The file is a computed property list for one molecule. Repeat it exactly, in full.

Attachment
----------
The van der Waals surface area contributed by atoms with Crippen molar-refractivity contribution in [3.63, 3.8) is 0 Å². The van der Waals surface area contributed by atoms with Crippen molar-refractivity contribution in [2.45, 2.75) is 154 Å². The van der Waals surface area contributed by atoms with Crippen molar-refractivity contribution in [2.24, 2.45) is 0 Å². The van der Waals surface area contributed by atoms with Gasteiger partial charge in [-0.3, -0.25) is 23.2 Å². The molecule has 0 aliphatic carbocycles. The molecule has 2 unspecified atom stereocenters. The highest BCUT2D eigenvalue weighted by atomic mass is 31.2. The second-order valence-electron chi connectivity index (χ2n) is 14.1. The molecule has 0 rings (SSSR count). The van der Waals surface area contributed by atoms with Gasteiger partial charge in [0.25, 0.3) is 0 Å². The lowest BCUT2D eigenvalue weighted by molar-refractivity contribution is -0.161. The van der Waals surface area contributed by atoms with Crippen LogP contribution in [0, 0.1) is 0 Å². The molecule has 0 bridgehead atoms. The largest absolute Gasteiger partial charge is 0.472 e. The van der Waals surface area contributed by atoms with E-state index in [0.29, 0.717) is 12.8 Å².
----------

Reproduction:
The van der Waals surface area contributed by atoms with Crippen molar-refractivity contribution in [3.63, 3.8) is 0 Å². The van der Waals surface area contributed by atoms with Crippen molar-refractivity contribution in [2.45, 2.75) is 154 Å². The van der Waals surface area contributed by atoms with Crippen molar-refractivity contribution in [2.24, 2.45) is 0 Å². The van der Waals surface area contributed by atoms with Gasteiger partial charge in [-0.3, -0.25) is 23.2 Å². The molecule has 0 aliphatic carbocycles. The molecule has 2 unspecified atom stereocenters. The highest BCUT2D eigenvalue weighted by atomic mass is 31.2. The second-order valence-electron chi connectivity index (χ2n) is 14.1. The molecule has 0 rings (SSSR count). The van der Waals surface area contributed by atoms with Gasteiger partial charge in [0.25, 0.3) is 0 Å². The lowest BCUT2D eigenvalue weighted by molar-refractivity contribution is -0.161. The van der Waals surface area contributed by atoms with Crippen LogP contribution in [0, 0.1) is 0 Å². The molecule has 0 bridgehead atoms. The largest absolute Gasteiger partial charge is 0.472 e. The van der Waals surface area contributed by atoms with E-state index in [0.29, 0.717) is 12.8 Å².